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Integrating Mental Health In Care For Noncommunicable Diseases An Imperative For Person-Centered Care

Author: Vikram Patel, Somnath Chatterji
$15.00

Mental disorders such as depression and alcohol use disorders often co-occur with other common noncommunicable diseases such as diabetes and heart disease. Furthermore, noncommunicable diseases are frequently encountered in patients with severe mental disorders such as schizophrenia. The pathways underlying the comorbidity of mental disorders and noncommunicable diseases are complex. For example, mental and physical noncommunicable diseases may have common environmental risk factors such as unhealthy lifestyles, and treatments for one condition may have side effects that increase the risk of another condition. Building on the robust evidence base for effective treatments for a range of mental disorders, there is now a growing evidence base for how such treatments can be integrated into the care of people with noncommunicable diseases. The best-established delivery model is a team approach that features a nonspecialist case manager who coordinates care with primary care physicians and specialists. This approach maximizes efficiencies in person-centered care, which are essential for achieving universal health coverage for both noncommunicable diseases and mental disorders. A number of research gaps remain, but there is sufficient evidence for policy makers to immediately implement measures to integrate mental health and noncommunicable disease care in primary care platforms.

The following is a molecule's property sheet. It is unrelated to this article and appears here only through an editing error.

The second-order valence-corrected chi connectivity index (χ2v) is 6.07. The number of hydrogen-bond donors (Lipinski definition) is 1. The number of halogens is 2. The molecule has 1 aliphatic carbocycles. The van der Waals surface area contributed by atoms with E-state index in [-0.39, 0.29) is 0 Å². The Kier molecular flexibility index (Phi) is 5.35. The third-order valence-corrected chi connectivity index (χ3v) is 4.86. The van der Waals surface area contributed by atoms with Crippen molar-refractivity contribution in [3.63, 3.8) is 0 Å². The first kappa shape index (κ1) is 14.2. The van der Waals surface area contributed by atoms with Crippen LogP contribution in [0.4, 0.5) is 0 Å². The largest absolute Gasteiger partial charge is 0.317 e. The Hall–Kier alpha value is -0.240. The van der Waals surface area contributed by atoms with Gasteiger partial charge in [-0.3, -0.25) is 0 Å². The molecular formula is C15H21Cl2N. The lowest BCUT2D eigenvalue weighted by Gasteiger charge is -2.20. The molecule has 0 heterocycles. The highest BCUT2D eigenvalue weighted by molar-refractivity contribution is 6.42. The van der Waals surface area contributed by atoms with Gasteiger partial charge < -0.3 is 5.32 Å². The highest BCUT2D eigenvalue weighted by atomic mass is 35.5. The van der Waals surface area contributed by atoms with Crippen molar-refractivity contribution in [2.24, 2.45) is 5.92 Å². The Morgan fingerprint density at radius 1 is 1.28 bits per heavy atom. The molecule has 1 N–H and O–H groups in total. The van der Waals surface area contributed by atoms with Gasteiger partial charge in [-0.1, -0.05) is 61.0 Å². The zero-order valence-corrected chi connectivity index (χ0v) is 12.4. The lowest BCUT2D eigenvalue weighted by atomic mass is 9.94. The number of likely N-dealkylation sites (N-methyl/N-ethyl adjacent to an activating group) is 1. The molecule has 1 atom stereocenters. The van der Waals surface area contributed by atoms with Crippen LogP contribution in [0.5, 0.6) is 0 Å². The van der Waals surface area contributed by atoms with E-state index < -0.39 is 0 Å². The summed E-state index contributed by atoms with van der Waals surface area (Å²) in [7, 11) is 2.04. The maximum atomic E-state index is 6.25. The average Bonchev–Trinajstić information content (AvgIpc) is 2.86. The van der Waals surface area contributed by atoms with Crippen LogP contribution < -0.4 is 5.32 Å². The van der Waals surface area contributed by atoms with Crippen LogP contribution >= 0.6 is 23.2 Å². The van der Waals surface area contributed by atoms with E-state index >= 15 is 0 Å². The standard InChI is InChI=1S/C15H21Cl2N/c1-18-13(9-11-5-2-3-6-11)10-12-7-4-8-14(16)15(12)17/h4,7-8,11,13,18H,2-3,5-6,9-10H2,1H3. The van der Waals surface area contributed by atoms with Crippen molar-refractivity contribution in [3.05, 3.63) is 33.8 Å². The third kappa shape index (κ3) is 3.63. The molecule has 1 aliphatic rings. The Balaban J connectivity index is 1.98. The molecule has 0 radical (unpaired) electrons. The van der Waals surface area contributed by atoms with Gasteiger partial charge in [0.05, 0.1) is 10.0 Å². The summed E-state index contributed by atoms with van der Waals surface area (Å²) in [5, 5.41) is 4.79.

Mental disorders such as depression and alcohol use disorders often co-occur with other common noncommunicable diseases such as diabetes and heart disease. Furthermore, noncommunicable diseases are frequently encountered in patients with severe mental disorders such as schizophrenia. The pathways underlying the comorbidity of mental disorders and noncommunicable diseases are complex. For example, mental and physical noncommunicable diseases may have common environmental risk factors such as unhealthy lifestyles, and treatments for one condition may have side effects that increase the risk of another condition. Building on the robust evidence base for effective treatments for a range of mental disorders, there is now a growing evidence base for how such treatments can be integrated into the care of people with noncommunicable diseases. The best-established delivery model is a team approach that features a nonspecialist case manager who coordinates care with primary care physicians and specialists. This approach maximizes efficiencies in person-centered care, which are essential for achieving universal health coverage for both noncommunicable diseases and mental disorders. A number of research gaps remain, but there is sufficient evidence for policy makers to immediately implement measures to integrate mental health and noncommunicable disease care in primary care platforms.

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